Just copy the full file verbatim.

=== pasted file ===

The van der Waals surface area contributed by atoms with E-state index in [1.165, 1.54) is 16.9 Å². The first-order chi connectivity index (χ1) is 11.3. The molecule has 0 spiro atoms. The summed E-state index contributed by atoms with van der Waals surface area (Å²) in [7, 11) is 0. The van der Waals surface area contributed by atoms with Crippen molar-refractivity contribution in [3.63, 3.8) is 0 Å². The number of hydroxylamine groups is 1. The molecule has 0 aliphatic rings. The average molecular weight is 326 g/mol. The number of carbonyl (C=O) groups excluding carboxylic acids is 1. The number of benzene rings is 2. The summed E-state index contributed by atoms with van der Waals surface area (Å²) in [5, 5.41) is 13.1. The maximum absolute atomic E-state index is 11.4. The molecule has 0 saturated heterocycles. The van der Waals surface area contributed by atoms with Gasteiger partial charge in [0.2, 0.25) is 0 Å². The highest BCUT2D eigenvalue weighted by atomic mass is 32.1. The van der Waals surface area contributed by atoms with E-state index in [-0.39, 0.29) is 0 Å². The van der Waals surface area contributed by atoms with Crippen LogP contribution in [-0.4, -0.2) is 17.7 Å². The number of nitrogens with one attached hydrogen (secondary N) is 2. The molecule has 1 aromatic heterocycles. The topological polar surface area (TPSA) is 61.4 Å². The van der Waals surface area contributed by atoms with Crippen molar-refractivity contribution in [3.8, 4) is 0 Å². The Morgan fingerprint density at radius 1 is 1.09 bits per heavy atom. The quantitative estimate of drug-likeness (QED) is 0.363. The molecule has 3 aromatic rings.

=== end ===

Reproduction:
The van der Waals surface area contributed by atoms with E-state index in [1.165, 1.54) is 16.9 Å². The first-order chi connectivity index (χ1) is 11.3. The molecule has 0 spiro atoms. The summed E-state index contributed by atoms with van der Waals surface area (Å²) in [7, 11) is 0. The van der Waals surface area contributed by atoms with Crippen molar-refractivity contribution in [3.63, 3.8) is 0 Å². The number of hydroxylamine groups is 1. The molecule has 0 aliphatic rings. The average molecular weight is 326 g/mol. The number of carbonyl (C=O) groups excluding carboxylic acids is 1. The number of benzene rings is 2. The summed E-state index contributed by atoms with van der Waals surface area (Å²) in [5, 5.41) is 13.1. The maximum absolute atomic E-state index is 11.4. The molecule has 0 saturated heterocycles. The van der Waals surface area contributed by atoms with Gasteiger partial charge in [0.2, 0.25) is 0 Å². The highest BCUT2D eigenvalue weighted by atomic mass is 32.1. The van der Waals surface area contributed by atoms with E-state index in [-0.39, 0.29) is 0 Å². The van der Waals surface area contributed by atoms with Crippen LogP contribution in [-0.4, -0.2) is 17.7 Å². The number of nitrogens with one attached hydrogen (secondary N) is 2. The molecule has 1 aromatic heterocycles. The topological polar surface area (TPSA) is 61.4 Å². The van der Waals surface area contributed by atoms with Crippen molar-refractivity contribution in [3.8, 4) is 0 Å². The Morgan fingerprint density at radius 1 is 1.09 bits per heavy atom. The quantitative estimate of drug-likeness (QED) is 0.363. The molecule has 3 aromatic rings.